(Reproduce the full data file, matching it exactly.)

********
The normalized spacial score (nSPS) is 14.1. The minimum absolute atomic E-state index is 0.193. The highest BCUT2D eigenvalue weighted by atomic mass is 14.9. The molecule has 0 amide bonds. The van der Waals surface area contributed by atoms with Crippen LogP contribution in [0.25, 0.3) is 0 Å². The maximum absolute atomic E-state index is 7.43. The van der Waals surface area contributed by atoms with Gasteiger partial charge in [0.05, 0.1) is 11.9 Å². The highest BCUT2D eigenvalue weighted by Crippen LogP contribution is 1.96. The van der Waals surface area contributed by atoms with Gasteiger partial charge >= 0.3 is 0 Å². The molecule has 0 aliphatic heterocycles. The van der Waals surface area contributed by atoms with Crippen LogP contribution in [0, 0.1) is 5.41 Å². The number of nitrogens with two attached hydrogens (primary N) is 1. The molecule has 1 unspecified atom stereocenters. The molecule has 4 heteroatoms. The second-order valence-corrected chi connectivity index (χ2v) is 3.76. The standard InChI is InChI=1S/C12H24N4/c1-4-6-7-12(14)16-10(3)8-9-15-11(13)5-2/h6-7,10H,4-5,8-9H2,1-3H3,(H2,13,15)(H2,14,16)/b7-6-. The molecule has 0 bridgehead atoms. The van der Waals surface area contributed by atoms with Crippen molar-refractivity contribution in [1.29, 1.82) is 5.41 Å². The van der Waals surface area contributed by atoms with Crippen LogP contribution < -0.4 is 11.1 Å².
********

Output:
The normalized spacial score (nSPS) is 14.1. The minimum absolute atomic E-state index is 0.193. The highest BCUT2D eigenvalue weighted by atomic mass is 14.9. The molecule has 0 amide bonds. The van der Waals surface area contributed by atoms with Crippen LogP contribution in [0.25, 0.3) is 0 Å². The maximum absolute atomic E-state index is 7.43. The van der Waals surface area contributed by atoms with Gasteiger partial charge in [0.05, 0.1) is 11.9 Å². The highest BCUT2D eigenvalue weighted by Crippen LogP contribution is 1.96. The van der Waals surface area contributed by atoms with Gasteiger partial charge >= 0.3 is 0 Å². The molecule has 0 aliphatic heterocycles. The van der Waals surface area contributed by atoms with Crippen LogP contribution in [0, 0.1) is 5.41 Å². The number of nitrogens with two attached hydrogens (primary N) is 1. The molecule has 1 unspecified atom stereocenters. The molecule has 4 heteroatoms. The second-order valence-corrected chi connectivity index (χ2v) is 3.76. The standard InChI is InChI=1S/C12H24N4/c1-4-6-7-12(14)16-10(3)8-9-15-11(13)5-2/h6-7,10H,4-5,8-9H2,1-3H3,(H2,13,15)(H2,14,16)/b7-6-. The molecule has 0 bridgehead atoms. The van der Waals surface area contributed by atoms with Crippen molar-refractivity contribution in [1.29, 1.82) is 5.41 Å². The van der Waals surface area contributed by atoms with Crippen LogP contribution < -0.4 is 11.1 Å².